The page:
Eight years ago, McConnell Golf launched its high school golf scholarship program. Young golfers are nominated by their high school coaches or local industry pros based on talent, need, and commitment to the sport, as well as their proven dedication and value to the future of golf. The innovative program offers limited membership opportunities to the chosen scholars, who often otherwise lack the opportunity to play challenging courses. Scholars earn access to all McConnell Golf facilities and enroll in a structured program designed to help them elevate their game. They usually become familiar faces around their respective adopted clubs, and many go on to promising collegiate careers. Here’s a look at where a few scholar recipients — two former and one current — are today.
South Carolinian Hunter Nichols’ writing was on the wall: He lettered in golf at Clinton High School after placing third at the 2013 South Carolina 3A Championships and earning four all-region honors and two All-State selections. Nichols was a shoo-in for Musgrove Mills’ first scholarship. Today, he’s thriving at Furman University, where he is an asset to the men’s golf team.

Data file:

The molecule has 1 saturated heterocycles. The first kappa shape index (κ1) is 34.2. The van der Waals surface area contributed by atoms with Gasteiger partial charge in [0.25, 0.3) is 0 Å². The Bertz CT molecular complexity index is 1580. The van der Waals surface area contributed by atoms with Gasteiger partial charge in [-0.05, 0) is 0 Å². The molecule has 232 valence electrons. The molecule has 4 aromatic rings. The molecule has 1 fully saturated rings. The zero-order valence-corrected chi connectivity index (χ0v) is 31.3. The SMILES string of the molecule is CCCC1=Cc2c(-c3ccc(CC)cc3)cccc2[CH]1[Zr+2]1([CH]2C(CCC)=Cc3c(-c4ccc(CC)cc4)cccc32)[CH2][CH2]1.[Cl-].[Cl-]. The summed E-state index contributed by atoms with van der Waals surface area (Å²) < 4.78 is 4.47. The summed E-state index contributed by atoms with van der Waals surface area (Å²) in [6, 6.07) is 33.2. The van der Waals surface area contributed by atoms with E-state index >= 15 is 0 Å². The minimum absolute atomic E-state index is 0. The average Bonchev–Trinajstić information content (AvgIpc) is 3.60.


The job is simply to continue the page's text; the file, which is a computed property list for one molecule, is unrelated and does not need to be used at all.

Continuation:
Danielle Mirovich is a rising senior at Mount Pleasant High School in Mount Pleasant, North Carolina and she’s made her mark through golf. The Miroviches only arrived to Mount Pleasant a few years ago after losing their home in Hurricane Katrina. What kept them grounded was a dedication to the game: Two older Mirovich daughters are already playing at the collegiate level. Danielle is following in her sisters’ footsteps with a scholarship at Old North State Club, which will last through next season. Her parents’ support is evident and has struck a chord with the entire community.
Stephen Lavenets of Rougemont, North Carolina seized his scholarship at Treyburn Country Club. It spurred him to win the Durham High School Invitational and cap off his tournament record with an eagle on the 18th hole at Treyburn — arguably one of the most difficult feats among all 12 McConnell Golf clubs. He joined the East Carolina University men’s golf team, where a nagging hip injury led to major surgery almost immediately upon joining the team. It derailed Lavenets’ playing time, but revealed his true character. He emerged as a charismatic leader of his college team. Much like that difficult 18th hole, today Lavenets is on track despite his injury to graduate in four years with a finance degree.